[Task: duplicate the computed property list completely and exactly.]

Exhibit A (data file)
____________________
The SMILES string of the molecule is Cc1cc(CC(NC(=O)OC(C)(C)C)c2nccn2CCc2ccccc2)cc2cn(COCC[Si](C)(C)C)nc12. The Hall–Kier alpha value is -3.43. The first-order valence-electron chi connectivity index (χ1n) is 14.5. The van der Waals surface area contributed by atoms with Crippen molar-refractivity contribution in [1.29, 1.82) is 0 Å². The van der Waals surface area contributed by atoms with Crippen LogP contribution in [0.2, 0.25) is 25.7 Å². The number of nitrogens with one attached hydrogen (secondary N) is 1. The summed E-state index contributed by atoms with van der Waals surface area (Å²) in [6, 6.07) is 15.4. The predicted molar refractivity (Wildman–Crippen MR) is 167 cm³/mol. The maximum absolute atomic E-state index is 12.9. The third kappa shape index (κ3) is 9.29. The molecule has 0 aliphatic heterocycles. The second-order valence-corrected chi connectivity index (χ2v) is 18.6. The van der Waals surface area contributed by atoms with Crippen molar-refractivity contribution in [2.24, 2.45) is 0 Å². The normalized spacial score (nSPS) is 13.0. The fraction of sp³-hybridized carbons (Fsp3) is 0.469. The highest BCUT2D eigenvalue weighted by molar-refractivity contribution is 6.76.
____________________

The SMILES string of the molecule is Cc1cc(CC(NC(=O)OC(C)(C)C)c2nccn2CCc2ccccc2)cc2cn(COCC[Si](C)(C)C)nc12. The Hall–Kier alpha value is -3.43. The first-order valence-electron chi connectivity index (χ1n) is 14.5. The van der Waals surface area contributed by atoms with Crippen molar-refractivity contribution in [1.29, 1.82) is 0 Å². The van der Waals surface area contributed by atoms with Crippen LogP contribution in [0.2, 0.25) is 25.7 Å². The number of nitrogens with one attached hydrogen (secondary N) is 1. The summed E-state index contributed by atoms with van der Waals surface area (Å²) in [6, 6.07) is 15.4. The predicted molar refractivity (Wildman–Crippen MR) is 167 cm³/mol. The maximum absolute atomic E-state index is 12.9. The third kappa shape index (κ3) is 9.29. The molecule has 0 aliphatic heterocycles. The second-order valence-corrected chi connectivity index (χ2v) is 18.6. The van der Waals surface area contributed by atoms with Crippen molar-refractivity contribution in [2.24, 2.45) is 0 Å². The normalized spacial score (nSPS) is 13.0. The fraction of sp³-hybridized carbons (Fsp3) is 0.469. The highest BCUT2D eigenvalue weighted by molar-refractivity contribution is 6.76.